Minamoto no Yorimasa

Minamoto no Yorimasa portrait
Minamoto no Yorimasa by Kikuchi Yosai
In this Japanese name, the family name is Minamoto.

Minamoto no Yorimasa (源 頼政) (1106–1180) was a prominent Japanese poet whose works appeared in various anthologies. He served eight different emperors in his long career, holding posts such as hyōgo no kami (head of the arsenal). He was also a warrior, leading the Minamoto armies at the beginning of the Genpei War.

In the clashes between the Minamoto and Taira clans that had gone on for decades, Yorimasa had tried to stay out of politics, and avoided taking sides. He did participate in the Hogen Rebellion in 1156. For a time, he was even friends with Taira no Kiyomori. During the Heiji Rebellion of 1160, he leaned just enough in favor of the Taira that it allowed them to overthrow the Minamoto. However, by the time he officially retired from military service in Kiyomori's army in 1179, Yorimasa had changed his mind about opposing his own clan. He entered the Buddhist priesthood. In May 1180, he sent out an appeal to other Minamoto leaders, and to temples and monasteries that Kiyomori had offended.[1]

The Genpei War began with the Battle of Uji in 1180. Yorimasa led Minamoto forces, along with warrior monks from Mii-dera, in defending Byōdō-in. Despite the monks' having torn up the planks of the bridge leading to the temple, the Taira managed to break through the defenses, and take the temple. Suffering defeat at Uji, he committed suicide at Byōdō-in.[1] Minamoto no Yorimasa's ritual suicide by seppuku may be the earliest recorded instance of a samurai's suicide in the face of defeat,[2] although Minamoto no Tametomo, who died in 1170, ten years before Yorimasa, may hold this distinction.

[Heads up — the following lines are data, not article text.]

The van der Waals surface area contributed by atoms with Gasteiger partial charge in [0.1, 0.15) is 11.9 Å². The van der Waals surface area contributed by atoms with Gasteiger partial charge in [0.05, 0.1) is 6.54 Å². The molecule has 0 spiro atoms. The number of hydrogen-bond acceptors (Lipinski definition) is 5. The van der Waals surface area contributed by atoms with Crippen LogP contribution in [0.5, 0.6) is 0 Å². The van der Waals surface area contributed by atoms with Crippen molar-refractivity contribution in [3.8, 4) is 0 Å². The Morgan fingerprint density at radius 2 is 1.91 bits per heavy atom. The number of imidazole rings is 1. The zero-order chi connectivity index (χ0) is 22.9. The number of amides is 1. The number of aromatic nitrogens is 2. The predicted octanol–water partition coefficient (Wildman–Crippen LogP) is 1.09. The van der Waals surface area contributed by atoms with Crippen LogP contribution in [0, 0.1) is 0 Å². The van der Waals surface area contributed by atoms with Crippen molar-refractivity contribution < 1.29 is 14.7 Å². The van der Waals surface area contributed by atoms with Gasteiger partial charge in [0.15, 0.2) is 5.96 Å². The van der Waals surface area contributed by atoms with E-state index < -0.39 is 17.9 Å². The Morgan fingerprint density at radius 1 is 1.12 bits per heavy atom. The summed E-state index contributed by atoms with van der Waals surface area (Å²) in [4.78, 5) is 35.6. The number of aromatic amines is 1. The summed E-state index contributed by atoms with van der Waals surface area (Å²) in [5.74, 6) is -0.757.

According to legend, after his death a retainer took Yorimasa's head to prevent it from falling into the hands of the Taira. He then fastened it to a rock and threw it into the Uji River so it could not be found.[2] Yorimasa's daughter was the poet Nijōin no Sanuki.


In a famous episode in the Taiheiki:

Samidare ni sawabe no makomo mizu koete/izure ayame to hikizo wazurau
The fifth-month rains swamp the water-oats along the shore,
making it hard to tell irises from one another and pull
just one

"So, Yorimasa not only added to his reputation as an archer by shooting down a nue; he also proved himself a distinguished poet by winning with a single poem Lady Ayame, whom he had adored for years and months."[3]

Yorimasa's death poem was:

umoregi no/hana saku koto mo/nakarishi ni/mi no naru hate zo/kanashikarikeru
Like a fossil tree
From which we gather no flowers
Sad has been my life
Fated no fruit to produce[4]

See also

Media related to Minamoto no Yorimasa at Wikimedia Commons


  1. 1 2 Sansom, George (1958). A History of Japan to 1334. Stanford University Press. p. 277-279. ISBN 0804705232.
  2. 1 2 Turnbull, Stephan R. (1977). The Samurai: A Military History. New York: MacMillan Publishing Co. p. 47.
  3. Sato, Hiroaki (1995). Legends of the Samurai. Overlook Duckworth. p. 188-190. ISBN 9781590207307.
  4. Turnbull, Stephen (1998). The Samurai Sourcebook. Cassell & Co. p. 200,307-308. ISBN 1854095234.

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